In our previous articles, we discussed some topics about the right of an employee to voluntarily resign and its effects. But what if the employer negatively reacts against such resignation?
The employee might ask, what more can the employer possibly do? As an employee, you have every right to resign, and upon resignation, you are free to go ahead without your employer watching over your shoulders anymore.
Lest the employee forgets, the employer may point to your last pay as well as your certificate of employment (or “COE”) as his final arsenal against you. This article will answer your question on whether the employer can legally withhold them.
Desire for a clean slate
Employees have various reasons for resigning. Some might feel that they do not still fit in their work environment despite devoting years of their lives in their jobs. Others may find the employer and colleagues as too toxic and these already take a toll to the employee’s mental health. A few may just want to take a break and breathe from what has already been a demanding life as a member of the workforce.
Just as important as any reason for resigning is an employee’s plan to move forward. A clean slate is what the employee desires as he takes the leap to the next chapter of his life. A clean slate means a record showing no evidence of wrongdoing or broken rules. This record includes past employment showing the employee’s professional engagements and undertakings. A huge factor for his “employability” is this past record.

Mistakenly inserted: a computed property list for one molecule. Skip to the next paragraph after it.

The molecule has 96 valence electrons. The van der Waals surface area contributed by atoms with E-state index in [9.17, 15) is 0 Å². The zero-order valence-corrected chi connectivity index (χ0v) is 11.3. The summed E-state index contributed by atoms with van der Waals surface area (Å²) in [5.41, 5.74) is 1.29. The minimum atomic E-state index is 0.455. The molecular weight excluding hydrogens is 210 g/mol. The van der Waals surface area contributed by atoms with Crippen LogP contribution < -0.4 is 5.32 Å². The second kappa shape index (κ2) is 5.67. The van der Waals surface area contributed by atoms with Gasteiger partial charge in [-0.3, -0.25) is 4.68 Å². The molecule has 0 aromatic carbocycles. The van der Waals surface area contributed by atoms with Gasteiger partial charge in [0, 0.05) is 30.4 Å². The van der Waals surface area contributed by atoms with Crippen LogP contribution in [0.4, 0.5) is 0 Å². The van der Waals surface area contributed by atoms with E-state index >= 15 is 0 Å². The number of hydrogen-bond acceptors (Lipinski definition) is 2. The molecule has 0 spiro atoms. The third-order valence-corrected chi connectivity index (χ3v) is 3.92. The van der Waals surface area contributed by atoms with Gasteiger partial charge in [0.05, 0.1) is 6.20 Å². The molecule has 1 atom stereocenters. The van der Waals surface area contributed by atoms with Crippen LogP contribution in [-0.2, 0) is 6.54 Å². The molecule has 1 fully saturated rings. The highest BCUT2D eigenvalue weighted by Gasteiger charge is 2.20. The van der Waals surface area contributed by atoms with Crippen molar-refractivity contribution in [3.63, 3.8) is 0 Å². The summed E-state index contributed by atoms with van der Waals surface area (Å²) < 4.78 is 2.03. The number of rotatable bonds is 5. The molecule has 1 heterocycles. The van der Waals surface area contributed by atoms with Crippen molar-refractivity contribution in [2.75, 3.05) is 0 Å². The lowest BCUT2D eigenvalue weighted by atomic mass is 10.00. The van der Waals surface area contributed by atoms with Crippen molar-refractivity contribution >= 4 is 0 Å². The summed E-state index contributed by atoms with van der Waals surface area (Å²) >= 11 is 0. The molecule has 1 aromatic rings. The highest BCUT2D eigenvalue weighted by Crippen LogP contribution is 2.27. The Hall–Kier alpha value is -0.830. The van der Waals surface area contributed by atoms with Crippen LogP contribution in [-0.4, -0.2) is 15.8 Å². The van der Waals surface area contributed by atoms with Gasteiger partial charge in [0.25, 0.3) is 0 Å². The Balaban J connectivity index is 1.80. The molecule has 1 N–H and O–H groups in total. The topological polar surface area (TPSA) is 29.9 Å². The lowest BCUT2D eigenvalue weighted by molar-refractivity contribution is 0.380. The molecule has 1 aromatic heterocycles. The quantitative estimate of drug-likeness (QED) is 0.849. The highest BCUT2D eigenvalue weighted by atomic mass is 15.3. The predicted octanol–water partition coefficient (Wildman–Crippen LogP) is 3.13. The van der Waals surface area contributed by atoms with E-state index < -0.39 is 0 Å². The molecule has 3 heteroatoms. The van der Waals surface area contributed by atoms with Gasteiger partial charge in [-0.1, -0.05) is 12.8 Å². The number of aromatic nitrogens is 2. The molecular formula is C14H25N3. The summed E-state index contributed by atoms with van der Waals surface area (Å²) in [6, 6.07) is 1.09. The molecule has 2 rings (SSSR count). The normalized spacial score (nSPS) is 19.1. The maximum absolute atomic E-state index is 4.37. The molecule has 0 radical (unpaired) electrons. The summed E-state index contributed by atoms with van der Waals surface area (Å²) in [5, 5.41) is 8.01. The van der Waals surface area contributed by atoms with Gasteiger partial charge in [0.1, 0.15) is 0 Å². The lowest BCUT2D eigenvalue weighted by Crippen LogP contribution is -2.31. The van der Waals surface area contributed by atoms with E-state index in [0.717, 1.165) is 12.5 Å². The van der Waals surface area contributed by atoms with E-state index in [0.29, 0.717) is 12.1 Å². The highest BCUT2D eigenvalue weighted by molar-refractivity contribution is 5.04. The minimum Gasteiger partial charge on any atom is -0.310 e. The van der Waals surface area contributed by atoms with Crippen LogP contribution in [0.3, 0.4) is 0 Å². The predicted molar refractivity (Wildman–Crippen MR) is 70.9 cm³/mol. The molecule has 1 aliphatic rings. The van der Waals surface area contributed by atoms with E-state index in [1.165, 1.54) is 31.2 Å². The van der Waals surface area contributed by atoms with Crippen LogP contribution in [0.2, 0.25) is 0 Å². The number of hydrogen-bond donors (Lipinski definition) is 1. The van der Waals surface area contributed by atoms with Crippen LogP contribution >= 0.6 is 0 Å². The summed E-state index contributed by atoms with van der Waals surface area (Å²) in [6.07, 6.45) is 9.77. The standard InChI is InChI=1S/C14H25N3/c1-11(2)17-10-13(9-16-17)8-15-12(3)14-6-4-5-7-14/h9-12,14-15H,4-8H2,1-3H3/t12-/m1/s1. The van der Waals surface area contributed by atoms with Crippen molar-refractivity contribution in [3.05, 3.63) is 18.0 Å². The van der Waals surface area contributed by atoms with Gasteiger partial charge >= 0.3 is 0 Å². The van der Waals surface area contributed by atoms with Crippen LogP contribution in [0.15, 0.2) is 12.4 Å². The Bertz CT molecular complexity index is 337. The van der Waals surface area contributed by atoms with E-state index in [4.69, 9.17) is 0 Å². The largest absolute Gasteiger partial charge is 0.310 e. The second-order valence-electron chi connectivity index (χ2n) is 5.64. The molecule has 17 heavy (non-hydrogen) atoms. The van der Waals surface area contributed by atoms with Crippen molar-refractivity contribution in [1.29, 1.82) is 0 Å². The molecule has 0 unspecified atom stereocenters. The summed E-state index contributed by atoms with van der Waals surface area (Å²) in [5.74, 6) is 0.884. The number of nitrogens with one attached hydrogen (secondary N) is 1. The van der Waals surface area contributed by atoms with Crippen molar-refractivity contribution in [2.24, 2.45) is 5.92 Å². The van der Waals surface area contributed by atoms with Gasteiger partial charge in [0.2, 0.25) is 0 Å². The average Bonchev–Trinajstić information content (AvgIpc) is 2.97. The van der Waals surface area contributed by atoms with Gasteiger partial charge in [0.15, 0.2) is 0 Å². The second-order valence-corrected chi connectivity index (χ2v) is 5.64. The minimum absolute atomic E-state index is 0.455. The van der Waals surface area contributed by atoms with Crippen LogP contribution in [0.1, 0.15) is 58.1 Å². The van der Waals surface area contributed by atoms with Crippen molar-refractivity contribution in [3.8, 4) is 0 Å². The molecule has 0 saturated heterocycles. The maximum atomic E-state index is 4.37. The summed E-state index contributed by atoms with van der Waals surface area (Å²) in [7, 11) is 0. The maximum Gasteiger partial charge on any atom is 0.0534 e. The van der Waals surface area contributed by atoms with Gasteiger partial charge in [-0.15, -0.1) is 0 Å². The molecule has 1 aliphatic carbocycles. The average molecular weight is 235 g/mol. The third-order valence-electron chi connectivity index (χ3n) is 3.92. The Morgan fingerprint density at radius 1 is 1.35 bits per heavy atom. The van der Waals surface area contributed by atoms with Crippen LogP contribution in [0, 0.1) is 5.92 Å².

If you are an individual looking for a job, this certificate will come handy since this gives an employer the idea of the skills you have acquired. Moreover, the employer will be able to match these skills to what he needs in his business or trade.
What is a certificate of employment?
A certificate of employment or “COE” is known as a document issued by an employer showing the employment history of an individual. The Labor Code of the Philippines does not specifically define a certificate of employment.
Under the omnibus rules which implement the Labor Code (Book V, Rule 14, Section 10):
“A dismissed worker shall be entitled to receive, on request, a certificate from the employer specifying the dates of his engagement and termination of his employment and the type or types of work on which he is employed.”
Last January 31, 2020, the Department of Labor and Employment (DOLE) issued Labor Advisory No. 6, series of 2020. It defines a COE as a certificate from the employer specifying the dates of an employee’s engagement and the termination of his/her employment and the type of work in which he/she was employed.
COE versus Clearance
An employer may issue a clearance in favor of a resigned employee. One should not confuse a clearance from a COE.
Clearance is a process where an employee settles his accountabilities with his employer. This includes the payment of debts and obligations. It also covers the return of company properties and documents, which are held by the employee.
This process is a standard operating procedure in almost all employers, both public and private. After the employee has completed this process, the employer may issue a document showing that the employee’s liabilities with the employer have been settled and the employee is “cleared.”
The Supreme Court has recognized a clearance as a valid procedure and may be imposed by the employer: